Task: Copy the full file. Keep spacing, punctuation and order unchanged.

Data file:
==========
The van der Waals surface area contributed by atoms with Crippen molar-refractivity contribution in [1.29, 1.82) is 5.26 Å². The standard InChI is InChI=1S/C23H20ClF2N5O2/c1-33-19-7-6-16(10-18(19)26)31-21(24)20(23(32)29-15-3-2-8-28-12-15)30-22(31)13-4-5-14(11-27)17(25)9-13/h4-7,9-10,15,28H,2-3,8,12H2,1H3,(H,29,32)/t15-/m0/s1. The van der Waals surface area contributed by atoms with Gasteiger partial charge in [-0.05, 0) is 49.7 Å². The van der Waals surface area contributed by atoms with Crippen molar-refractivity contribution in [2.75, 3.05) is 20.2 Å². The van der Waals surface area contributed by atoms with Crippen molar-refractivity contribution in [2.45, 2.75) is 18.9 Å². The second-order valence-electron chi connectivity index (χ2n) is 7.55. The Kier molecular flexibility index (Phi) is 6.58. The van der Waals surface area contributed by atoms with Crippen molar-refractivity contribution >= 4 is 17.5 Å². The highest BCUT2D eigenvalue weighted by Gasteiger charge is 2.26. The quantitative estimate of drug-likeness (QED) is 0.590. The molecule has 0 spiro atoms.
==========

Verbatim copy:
The van der Waals surface area contributed by atoms with Crippen molar-refractivity contribution in [1.29, 1.82) is 5.26 Å². The standard InChI is InChI=1S/C23H20ClF2N5O2/c1-33-19-7-6-16(10-18(19)26)31-21(24)20(23(32)29-15-3-2-8-28-12-15)30-22(31)13-4-5-14(11-27)17(25)9-13/h4-7,9-10,15,28H,2-3,8,12H2,1H3,(H,29,32)/t15-/m0/s1. The van der Waals surface area contributed by atoms with Gasteiger partial charge in [-0.05, 0) is 49.7 Å². The van der Waals surface area contributed by atoms with Crippen molar-refractivity contribution in [2.75, 3.05) is 20.2 Å². The van der Waals surface area contributed by atoms with Crippen molar-refractivity contribution in [2.45, 2.75) is 18.9 Å². The second-order valence-electron chi connectivity index (χ2n) is 7.55. The Kier molecular flexibility index (Phi) is 6.58. The van der Waals surface area contributed by atoms with Crippen molar-refractivity contribution >= 4 is 17.5 Å². The highest BCUT2D eigenvalue weighted by Gasteiger charge is 2.26. The quantitative estimate of drug-likeness (QED) is 0.590. The molecule has 0 spiro atoms.